06 November, 2011
Some of the spectacular granite bluffs known as 'The Warrumbungles' formed by volcanoes 13 to 17 million years ago, of which 90% have eroded away leaving only the toughest remnants standing sentinel over the predominantly flat landscape.
(mid September) After to many months working away in the orchards I have finally saved what I need to continue my travels and broke away at long last. In fact I finished working in mid September and went on a whistle stop around trip around a small portion of Australia, still covering over 10,000km. I'm now in Ushuaia at the southern tip of Argentina where I finally have a little spare time to catch up on some posts while I wait for my Antarctica cruise to depart, the reason for spending ten months in an orchard. I'm shore it will be worth every bit of toil.
From Stanthorpe in South East Queensland I headed south west through out back rural New South Wales to the deserts of South Australia. I then turned north on the Stuart Highway to Alice Springs in the Northern Territory, taking a few detours to look at some rocks. Unfortunately I hadn't the funds to make it all the way up to Darwin (net time) so turned east back into Queensland to the tropical coast and the Great Barrier Reef. Finally heading south down the east coast to catch a flight out of Sydney to South America.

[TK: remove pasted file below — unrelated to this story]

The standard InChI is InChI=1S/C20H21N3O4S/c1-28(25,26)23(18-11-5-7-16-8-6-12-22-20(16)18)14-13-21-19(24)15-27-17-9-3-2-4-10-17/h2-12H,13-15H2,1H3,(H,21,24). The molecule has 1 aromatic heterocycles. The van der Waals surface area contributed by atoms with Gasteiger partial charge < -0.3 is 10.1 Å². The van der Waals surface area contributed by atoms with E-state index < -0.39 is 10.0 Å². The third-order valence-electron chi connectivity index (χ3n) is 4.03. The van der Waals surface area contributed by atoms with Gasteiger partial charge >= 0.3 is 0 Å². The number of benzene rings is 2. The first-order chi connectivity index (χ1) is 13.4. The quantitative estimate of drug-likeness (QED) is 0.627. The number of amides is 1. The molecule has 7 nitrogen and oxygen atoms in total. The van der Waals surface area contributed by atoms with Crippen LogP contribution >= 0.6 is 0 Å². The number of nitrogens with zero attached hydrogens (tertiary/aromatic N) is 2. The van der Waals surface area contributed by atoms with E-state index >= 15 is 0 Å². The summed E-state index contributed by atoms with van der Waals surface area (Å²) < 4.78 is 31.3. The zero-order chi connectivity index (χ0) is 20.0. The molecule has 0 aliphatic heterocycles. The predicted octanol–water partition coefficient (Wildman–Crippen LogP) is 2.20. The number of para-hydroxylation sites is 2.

In the center of the north eastern quarter of New South Wales is the Warrumbungle National Park, a group of precipitous rocky bluffs, remnants of past volcanic activity that rise dramatically up out of the flat savanna grassland that predominated the surrounding countryside. The park is reputed to be incredibly diverse in flora and fauna owing to its varying elevations and its location between the dry grassland inland to the west and the wetter forest stretching off to the east coast.
Looking down on one of the most distinguished features of the park 'The Bread Knife'.
Some of the plants growing on the bright, exposed, rocky parts of the park.
A few more tender herbs in flower in the dappled light of the forest floor in the valleys.
Clematis sp. and Acacia sp. in the forest under-story.
Black snake soaking up the rays in a dry creek bed.
Beautiful patterns created by the many Lichens.